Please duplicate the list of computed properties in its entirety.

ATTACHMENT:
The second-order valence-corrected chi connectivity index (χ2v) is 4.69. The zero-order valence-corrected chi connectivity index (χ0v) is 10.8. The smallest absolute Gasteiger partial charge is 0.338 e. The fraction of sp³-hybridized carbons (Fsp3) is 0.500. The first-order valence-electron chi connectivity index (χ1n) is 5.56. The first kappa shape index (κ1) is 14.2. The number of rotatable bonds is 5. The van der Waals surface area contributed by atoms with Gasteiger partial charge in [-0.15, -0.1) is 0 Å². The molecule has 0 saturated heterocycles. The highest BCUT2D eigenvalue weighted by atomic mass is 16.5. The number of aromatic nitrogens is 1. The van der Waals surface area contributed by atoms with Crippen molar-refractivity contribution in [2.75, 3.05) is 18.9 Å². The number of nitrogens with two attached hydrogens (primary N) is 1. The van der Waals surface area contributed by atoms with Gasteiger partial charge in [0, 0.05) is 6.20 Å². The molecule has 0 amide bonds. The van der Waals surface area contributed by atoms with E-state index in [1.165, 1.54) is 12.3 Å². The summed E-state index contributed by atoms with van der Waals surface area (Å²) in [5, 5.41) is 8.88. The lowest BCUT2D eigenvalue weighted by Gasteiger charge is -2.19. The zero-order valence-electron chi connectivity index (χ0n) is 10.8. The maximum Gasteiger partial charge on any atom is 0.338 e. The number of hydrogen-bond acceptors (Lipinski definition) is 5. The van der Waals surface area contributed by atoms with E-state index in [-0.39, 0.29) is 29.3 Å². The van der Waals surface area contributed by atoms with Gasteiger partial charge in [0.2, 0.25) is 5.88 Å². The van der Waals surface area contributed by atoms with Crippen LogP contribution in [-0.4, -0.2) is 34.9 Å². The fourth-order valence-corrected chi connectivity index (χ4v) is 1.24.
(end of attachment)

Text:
The second-order valence-corrected chi connectivity index (χ2v) is 4.69. The zero-order valence-corrected chi connectivity index (χ0v) is 10.8. The smallest absolute Gasteiger partial charge is 0.338 e. The fraction of sp³-hybridized carbons (Fsp3) is 0.500. The first-order valence-electron chi connectivity index (χ1n) is 5.56. The first kappa shape index (κ1) is 14.2. The number of rotatable bonds is 5. The van der Waals surface area contributed by atoms with Gasteiger partial charge in [-0.15, -0.1) is 0 Å². The molecule has 0 saturated heterocycles. The highest BCUT2D eigenvalue weighted by atomic mass is 16.5. The number of aromatic nitrogens is 1. The van der Waals surface area contributed by atoms with Crippen molar-refractivity contribution in [2.75, 3.05) is 18.9 Å². The number of nitrogens with two attached hydrogens (primary N) is 1. The van der Waals surface area contributed by atoms with Gasteiger partial charge in [0, 0.05) is 6.20 Å². The molecule has 0 amide bonds. The van der Waals surface area contributed by atoms with E-state index in [1.165, 1.54) is 12.3 Å². The summed E-state index contributed by atoms with van der Waals surface area (Å²) in [5, 5.41) is 8.88. The lowest BCUT2D eigenvalue weighted by Gasteiger charge is -2.19. The zero-order valence-electron chi connectivity index (χ0n) is 10.8. The maximum Gasteiger partial charge on any atom is 0.338 e. The number of hydrogen-bond acceptors (Lipinski definition) is 5. The van der Waals surface area contributed by atoms with E-state index in [-0.39, 0.29) is 29.3 Å². The van der Waals surface area contributed by atoms with Gasteiger partial charge in [0.2, 0.25) is 5.88 Å². The van der Waals surface area contributed by atoms with Crippen LogP contribution in [-0.4, -0.2) is 34.9 Å². The fourth-order valence-corrected chi connectivity index (χ4v) is 1.24.